Tuatara once ranged throughout New Zealand before rats, cats, and stoats—introduced by human colonizers—wiped them out.
Now the reptiles are limited to remote, mostly small islands around the top of New Zealand's South Island and off the eastern coast of the country's North Island (map of New Zealand).
"On North Brother, most nesting is in very shallow soil, and there's already a male bias in the population," Nelson said. "There's probably no way to naturally resurrect that."
So scientists are gathering eggs from North Brother and from nearby Takapourewa, or Stephens Island, and raising them in artificial incubators.
"We can dial in whichever sex we like," Nelson said.
Another captive population is being reared in California's San Diego Zoo.
Hatchlings are reared in captivity before being introduced to other islands as part of an effort by New Zealand's Department of Conservation to reintroduce the tuatara to its former haunts.
But Alison Cree, a senior lecturer at the University of Otago in Dunedin, New Zealand, says rising temperatures are not the only threat climate change poses to tuatara.
"There are the potential impacts of rising sea levels, coastal erosion, and habitat loss in general," Cree said.
Researchers plan to release tuatara in a sanctuary protected by a specially designed predator-proof fence at Orokonui, near Dunedin. The site is well south of the tuatara's current distribution, and Cree hopes it will buy time for the species as northern New Zealand warms in the coming decades.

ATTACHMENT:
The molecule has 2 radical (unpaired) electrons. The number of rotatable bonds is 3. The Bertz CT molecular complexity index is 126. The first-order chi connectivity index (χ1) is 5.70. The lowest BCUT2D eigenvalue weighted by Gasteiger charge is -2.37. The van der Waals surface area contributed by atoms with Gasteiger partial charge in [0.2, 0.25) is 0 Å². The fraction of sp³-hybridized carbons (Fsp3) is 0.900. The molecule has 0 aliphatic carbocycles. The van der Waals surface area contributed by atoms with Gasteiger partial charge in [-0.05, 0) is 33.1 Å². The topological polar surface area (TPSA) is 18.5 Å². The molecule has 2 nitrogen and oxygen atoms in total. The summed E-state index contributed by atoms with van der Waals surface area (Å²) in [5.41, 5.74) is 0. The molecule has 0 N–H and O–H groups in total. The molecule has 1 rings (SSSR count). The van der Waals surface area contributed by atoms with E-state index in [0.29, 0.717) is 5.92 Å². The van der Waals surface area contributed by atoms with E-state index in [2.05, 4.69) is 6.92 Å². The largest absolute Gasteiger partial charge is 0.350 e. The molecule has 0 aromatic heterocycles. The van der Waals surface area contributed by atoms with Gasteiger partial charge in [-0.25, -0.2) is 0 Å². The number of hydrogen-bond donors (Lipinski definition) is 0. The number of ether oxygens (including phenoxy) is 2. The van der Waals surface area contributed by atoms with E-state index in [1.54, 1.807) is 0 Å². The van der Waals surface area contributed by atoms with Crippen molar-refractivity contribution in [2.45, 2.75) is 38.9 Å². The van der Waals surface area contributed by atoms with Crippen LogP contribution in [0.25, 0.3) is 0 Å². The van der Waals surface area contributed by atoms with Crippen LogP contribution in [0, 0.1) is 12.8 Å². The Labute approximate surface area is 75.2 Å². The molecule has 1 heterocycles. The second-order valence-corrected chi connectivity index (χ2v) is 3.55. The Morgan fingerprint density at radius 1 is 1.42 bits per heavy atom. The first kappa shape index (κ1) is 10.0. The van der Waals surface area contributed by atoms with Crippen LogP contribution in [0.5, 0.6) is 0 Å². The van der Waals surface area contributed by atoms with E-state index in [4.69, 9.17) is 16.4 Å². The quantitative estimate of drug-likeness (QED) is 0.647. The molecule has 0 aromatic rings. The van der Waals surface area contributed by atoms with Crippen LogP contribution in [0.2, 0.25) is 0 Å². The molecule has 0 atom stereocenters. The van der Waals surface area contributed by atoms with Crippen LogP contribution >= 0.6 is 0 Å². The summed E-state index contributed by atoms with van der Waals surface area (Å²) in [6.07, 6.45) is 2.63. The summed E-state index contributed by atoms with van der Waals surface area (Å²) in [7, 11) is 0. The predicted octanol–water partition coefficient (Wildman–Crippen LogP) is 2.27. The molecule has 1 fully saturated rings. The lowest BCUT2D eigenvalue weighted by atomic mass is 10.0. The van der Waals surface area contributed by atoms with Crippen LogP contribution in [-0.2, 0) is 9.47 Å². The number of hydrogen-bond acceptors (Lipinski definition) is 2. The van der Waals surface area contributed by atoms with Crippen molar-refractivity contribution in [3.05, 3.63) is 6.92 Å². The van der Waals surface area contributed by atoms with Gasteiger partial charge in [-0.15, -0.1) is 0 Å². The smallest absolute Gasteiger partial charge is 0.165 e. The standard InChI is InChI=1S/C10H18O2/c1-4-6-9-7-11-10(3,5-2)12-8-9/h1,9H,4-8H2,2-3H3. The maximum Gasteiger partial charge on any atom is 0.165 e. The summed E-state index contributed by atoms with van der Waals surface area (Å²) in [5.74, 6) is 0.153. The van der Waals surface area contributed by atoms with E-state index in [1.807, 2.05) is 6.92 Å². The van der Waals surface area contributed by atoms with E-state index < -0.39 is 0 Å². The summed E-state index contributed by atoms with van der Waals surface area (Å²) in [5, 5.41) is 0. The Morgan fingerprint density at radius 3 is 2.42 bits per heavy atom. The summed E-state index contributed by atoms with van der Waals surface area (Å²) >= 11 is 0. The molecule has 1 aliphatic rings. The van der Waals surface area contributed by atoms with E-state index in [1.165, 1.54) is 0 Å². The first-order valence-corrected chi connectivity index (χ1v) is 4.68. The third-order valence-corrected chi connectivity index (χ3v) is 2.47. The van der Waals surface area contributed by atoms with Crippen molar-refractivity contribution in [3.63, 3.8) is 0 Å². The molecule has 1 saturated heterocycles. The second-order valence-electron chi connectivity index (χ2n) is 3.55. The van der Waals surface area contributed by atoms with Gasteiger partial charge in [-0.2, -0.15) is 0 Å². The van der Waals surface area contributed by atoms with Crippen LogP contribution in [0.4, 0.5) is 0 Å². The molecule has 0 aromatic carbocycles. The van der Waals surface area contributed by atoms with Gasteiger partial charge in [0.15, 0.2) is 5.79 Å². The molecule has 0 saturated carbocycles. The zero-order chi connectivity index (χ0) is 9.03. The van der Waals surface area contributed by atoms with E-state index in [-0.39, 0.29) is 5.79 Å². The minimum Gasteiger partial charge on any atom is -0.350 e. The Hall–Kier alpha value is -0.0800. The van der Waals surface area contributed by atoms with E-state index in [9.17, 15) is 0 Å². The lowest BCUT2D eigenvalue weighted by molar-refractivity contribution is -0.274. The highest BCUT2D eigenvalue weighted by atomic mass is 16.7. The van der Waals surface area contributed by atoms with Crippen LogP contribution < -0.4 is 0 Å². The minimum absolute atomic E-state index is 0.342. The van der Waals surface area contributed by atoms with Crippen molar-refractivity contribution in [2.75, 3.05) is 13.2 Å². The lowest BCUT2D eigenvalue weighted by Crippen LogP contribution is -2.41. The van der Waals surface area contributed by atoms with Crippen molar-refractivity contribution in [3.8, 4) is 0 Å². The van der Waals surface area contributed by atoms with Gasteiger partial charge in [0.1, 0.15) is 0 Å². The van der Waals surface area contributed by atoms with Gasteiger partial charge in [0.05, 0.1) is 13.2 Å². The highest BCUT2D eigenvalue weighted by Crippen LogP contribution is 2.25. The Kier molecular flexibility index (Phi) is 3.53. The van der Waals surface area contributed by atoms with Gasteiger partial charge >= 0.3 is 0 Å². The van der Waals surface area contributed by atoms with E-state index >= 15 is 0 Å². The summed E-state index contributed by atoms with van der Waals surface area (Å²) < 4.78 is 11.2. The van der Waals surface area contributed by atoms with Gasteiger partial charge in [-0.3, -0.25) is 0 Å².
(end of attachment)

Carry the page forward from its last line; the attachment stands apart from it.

"Eight populations of northern tuatara live on islands of 5 hectares [12 acres] or smaller, often with only two or three hectares [5 or 7 acres] of suitable habitat," she said. "The higher the sea level, the smaller that will get. We're already concerned about the long term future of those populations—there are so few animals there already."
Saving the tuatara is a matter of pride among New Zealand's indigenous groups. The animals are revered by the Maori as a taonga, or treasure.
Glenice Paine, the Te Atiawa Maori tribe's resource management officer, says something irreplaceable will be lost if tuatara can no longer survive in the wild. The archaic reptile is a living link with the ancestors of her people.
Paine says her people were initially reluctant to allow some to leave the country for the San Diego Zoo.
"But when you consider climate change, if anything catastrophic was to happen here... it's sort of like an insurance policy," Paine said.
"In the Maori worldview we believe that everything is connected, so that tuatara are part of our whakapapa—our genealogy," Paine added.
"We are kaitiaki—guardians—of those tuatara, so we have an obligation from our ancestors to ensure their well-being, to make sure they're protected. To lose them would be like losing part of ourselves."
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